The significance of monopolisation of the media cannot be understated. Historically, this is how every dictator in history – Fascist, Nazi, Communist or otherwise – either came to power, or maintained a grip on power. Thus, centralisation of the media is an issue that needs to be taken very seriously, and for this reason I support government-funded independent media. Diversity of views is essential to the democratic process, and monopolisation of the media all but ensures that diversity of views in mitigated. In Australia, the ABC and SBS – the two government-funded sources – are the only media players I refer to when watching TV (which, admittedly, I hardly ever do). The others are typically shallow and populist, and I cringe to watch them. Personally I’m grateful for the existence of the ABC and SBS, and in particular their status as non-private sector players in the media market. If they were to either cease to exist, or become privatised, diversity of views in Australia would suffer.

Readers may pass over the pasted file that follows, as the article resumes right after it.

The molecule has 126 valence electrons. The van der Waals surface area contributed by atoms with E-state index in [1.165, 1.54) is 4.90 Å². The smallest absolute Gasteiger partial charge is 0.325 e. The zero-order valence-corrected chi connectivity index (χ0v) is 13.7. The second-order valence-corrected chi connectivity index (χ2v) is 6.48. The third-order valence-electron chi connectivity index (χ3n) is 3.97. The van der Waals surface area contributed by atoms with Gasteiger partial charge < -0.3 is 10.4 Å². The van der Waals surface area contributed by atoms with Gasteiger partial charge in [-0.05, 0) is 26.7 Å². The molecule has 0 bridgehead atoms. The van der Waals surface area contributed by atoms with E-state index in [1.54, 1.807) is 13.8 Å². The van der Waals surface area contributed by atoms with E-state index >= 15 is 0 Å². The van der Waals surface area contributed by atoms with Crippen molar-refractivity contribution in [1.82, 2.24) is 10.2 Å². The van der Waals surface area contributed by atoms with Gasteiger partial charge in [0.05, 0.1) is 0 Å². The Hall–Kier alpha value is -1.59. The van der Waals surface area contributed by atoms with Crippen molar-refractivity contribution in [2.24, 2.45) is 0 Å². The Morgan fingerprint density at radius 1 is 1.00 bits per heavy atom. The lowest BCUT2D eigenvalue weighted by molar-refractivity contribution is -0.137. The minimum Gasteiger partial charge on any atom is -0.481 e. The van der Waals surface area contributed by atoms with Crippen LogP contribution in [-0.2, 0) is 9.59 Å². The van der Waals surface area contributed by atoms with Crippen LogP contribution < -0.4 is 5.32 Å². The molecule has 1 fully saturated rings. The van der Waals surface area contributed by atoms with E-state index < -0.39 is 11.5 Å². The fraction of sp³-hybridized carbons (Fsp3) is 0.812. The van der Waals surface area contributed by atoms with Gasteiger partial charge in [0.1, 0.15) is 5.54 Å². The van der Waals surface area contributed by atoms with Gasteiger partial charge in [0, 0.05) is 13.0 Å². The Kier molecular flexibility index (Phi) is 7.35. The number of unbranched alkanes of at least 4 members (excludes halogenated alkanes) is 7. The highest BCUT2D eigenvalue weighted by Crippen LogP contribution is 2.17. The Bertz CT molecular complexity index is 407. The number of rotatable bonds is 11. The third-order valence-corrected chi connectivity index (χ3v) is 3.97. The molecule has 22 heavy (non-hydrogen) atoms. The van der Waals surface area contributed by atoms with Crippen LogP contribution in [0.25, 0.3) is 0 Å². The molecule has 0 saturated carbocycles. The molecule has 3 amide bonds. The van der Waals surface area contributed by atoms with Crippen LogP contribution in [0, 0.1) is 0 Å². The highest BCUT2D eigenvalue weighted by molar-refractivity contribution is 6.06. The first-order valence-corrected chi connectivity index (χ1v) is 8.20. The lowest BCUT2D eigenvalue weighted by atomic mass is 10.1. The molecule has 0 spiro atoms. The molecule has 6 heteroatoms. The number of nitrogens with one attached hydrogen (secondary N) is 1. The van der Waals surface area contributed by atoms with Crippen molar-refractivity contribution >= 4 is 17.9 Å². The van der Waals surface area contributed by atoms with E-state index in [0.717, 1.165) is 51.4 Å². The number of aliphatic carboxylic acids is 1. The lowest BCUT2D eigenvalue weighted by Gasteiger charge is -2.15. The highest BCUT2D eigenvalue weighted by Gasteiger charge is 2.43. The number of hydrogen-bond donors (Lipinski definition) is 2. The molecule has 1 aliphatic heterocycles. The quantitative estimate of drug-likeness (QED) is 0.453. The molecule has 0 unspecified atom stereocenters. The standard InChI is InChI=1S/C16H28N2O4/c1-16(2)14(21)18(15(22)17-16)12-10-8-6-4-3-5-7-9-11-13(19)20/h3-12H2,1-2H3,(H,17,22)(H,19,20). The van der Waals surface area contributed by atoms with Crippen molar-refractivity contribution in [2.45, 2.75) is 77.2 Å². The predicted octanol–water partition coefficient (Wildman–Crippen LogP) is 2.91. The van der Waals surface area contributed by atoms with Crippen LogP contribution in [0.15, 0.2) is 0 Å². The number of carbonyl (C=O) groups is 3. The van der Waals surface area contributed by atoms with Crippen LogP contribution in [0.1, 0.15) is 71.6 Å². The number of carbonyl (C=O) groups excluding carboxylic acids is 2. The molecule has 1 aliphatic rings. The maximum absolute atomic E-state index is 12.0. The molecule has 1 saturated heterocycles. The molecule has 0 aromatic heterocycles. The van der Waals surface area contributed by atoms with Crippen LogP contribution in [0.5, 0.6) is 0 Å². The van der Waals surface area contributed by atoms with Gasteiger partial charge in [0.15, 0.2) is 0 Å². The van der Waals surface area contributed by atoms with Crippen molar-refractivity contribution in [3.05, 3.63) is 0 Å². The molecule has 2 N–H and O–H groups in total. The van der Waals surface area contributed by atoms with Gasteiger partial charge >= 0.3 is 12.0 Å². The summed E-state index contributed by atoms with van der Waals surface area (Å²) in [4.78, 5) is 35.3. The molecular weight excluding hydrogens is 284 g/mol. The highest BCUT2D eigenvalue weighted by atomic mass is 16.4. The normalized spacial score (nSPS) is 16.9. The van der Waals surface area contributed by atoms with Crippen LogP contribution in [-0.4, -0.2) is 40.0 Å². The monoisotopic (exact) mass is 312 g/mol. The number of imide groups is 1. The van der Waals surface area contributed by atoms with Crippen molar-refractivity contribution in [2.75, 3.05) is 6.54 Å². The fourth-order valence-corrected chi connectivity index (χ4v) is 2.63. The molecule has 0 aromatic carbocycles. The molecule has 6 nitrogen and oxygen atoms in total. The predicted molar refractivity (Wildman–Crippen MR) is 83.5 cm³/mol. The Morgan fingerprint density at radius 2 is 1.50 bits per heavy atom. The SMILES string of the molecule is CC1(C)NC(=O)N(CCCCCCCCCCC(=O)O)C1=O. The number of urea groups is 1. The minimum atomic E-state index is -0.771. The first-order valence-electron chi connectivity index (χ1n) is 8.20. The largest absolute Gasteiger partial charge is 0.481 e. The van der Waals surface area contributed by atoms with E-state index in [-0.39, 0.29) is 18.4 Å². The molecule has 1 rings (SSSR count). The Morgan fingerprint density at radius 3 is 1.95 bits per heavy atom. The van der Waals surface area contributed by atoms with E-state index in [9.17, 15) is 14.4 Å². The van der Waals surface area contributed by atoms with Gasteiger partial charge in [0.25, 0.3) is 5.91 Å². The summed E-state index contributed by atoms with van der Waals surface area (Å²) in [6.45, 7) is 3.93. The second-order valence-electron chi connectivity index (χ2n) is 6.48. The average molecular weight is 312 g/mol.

There is one issue, however, which is far more important to diversity of views – consumer behaviour. If consumers choose to obtain all their information from a single source, then it’s largely irrelevant how centralised the media is. The internet is our biggest blessing when it comes to disseminating different viewpoints, but one which is, sadly, under-utilised. Personally, on a daily basis I read at least half a dozen major news sources from around the world, plus numerous minor ones, and additionally many blogs. This information is at everyone’s disposal in the internet age. The problem is that people are daft, and have too much faith in the mainstream media, to stand up and make use of this wealth of information that sits at their fingertips. Thus, in my mind, independent media, while important, is not the sole solution to the problem. The solution is a cultural paradigm shift, whereby the population is aware that all media has its inherent biases, and therefore the onus is on them to seek out a cross-section of different sources. In the digital world this can be done in a matter of seconds.